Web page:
Apollo Landing Anniversary

Observing the moon and its eclipses has fascinated us since ancient times. It should come as no surprise that when humanity devoted its tremendous energy and potential to crewed space exploration, the moon was its first target.

This year marks an incredible anniversary for humankind.

Fifty years ago, in July and December of 1969, humanity landed 2 crews (Apollo 11 and 12) onto the surface of the moon. This amazing feat was the result of the combined accomplishment of over 400,000 workers, including a number of key roles filled by Canadian engineers.

The Apollo 11 and 12 landing sites on the full Moon
Apollo 11 and 12 landing sites on the full moon

The crewed exploration of the moon has led to significant advancements in our knowledge of how both the moon and earth formed.

Perhaps, with a great deal of time, robotic spacecraft could have yielded similar results. But perhaps not.

While uncovering and investigating unique rocky outcrops with cameras and instrumentation back on earth has been extremely successful, it often lacks the context of how one rock relates to another and where they’re located.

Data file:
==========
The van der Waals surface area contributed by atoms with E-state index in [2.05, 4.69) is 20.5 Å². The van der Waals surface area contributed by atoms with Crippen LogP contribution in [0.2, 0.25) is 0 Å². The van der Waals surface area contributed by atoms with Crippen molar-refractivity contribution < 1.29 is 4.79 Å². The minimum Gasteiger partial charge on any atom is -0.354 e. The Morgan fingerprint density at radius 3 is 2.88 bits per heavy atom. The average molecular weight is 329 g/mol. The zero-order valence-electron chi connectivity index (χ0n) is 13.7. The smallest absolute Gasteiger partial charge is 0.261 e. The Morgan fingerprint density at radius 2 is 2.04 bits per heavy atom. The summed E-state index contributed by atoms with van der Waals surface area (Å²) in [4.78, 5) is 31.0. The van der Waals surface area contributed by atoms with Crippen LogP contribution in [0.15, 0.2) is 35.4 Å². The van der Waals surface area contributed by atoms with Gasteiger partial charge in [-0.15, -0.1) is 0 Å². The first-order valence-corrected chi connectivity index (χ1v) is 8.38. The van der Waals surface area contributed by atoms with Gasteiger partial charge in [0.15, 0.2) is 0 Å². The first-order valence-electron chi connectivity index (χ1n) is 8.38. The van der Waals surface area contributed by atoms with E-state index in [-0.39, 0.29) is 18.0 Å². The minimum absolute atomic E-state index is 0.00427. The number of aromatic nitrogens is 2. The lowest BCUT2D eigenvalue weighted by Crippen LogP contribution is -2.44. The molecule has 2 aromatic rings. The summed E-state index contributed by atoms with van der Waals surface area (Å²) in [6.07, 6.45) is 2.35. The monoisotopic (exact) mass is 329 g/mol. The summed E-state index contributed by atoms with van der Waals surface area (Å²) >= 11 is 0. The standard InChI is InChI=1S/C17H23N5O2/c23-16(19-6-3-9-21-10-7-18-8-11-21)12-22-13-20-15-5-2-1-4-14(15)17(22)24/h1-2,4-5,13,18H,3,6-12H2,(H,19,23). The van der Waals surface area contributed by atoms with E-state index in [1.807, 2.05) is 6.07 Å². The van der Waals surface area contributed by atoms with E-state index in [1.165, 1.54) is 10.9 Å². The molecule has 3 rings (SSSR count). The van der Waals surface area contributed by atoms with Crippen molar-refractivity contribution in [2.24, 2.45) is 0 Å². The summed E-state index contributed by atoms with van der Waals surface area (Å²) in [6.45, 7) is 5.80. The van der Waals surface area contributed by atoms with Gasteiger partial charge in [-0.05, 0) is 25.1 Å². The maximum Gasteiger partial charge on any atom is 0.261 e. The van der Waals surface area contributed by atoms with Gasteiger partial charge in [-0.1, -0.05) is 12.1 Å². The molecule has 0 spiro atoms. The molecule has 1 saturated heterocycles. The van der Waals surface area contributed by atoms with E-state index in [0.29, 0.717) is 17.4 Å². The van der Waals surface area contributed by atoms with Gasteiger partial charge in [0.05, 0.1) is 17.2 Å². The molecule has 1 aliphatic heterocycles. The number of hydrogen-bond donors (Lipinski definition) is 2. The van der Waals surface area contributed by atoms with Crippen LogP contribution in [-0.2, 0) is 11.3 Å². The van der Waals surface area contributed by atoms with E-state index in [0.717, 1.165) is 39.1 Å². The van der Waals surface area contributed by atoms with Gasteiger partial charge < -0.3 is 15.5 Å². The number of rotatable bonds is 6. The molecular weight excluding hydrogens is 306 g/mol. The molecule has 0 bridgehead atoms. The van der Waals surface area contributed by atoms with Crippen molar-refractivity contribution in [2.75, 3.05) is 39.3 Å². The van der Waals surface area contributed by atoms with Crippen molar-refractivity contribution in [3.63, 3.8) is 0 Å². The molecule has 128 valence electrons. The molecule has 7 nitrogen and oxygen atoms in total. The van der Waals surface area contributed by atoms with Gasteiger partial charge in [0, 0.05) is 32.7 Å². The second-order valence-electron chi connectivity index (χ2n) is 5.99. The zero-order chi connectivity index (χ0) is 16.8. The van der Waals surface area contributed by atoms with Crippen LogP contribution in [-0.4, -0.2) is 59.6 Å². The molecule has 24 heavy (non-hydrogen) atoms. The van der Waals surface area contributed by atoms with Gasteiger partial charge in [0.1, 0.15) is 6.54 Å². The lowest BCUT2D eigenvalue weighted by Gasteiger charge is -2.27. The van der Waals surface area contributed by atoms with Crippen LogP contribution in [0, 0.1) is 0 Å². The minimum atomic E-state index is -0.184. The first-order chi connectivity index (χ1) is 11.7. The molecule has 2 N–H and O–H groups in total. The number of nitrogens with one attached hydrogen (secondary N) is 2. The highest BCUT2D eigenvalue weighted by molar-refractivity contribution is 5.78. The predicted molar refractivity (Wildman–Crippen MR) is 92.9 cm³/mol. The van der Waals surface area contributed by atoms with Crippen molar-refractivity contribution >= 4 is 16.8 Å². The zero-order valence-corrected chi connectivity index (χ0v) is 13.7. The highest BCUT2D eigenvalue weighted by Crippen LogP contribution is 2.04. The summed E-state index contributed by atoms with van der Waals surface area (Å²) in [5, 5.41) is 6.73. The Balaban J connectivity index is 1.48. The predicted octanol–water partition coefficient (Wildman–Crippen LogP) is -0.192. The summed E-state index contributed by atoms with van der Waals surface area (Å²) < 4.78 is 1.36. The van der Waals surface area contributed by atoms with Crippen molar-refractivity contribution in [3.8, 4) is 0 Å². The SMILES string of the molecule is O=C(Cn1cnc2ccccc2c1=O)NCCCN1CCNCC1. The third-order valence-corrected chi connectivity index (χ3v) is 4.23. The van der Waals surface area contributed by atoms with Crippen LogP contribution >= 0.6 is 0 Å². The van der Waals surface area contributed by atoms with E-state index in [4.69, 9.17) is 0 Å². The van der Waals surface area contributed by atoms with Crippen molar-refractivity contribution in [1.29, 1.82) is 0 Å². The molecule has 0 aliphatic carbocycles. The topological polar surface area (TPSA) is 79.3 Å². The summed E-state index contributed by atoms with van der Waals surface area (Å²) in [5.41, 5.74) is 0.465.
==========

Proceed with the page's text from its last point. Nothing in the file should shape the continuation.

Sometimes, it’s this context that makes all the difference in understanding  the difference between a unique find that completely changes our understanding or just another rock.

There is another legacy of the Apollo landings, a certain something to be said for humanity’s personal journey of exploration.

Apollo 11 landing site. Visible are the decent stage and numerous foot paths. Photo: NASA/GSFC/Arizona State University

It may be our drive to work together, to achieve a common goal to solve the mysteries of the universe that most separates us from the other animals.

Perhaps the myriad of inventions and discoveries that were made along the way.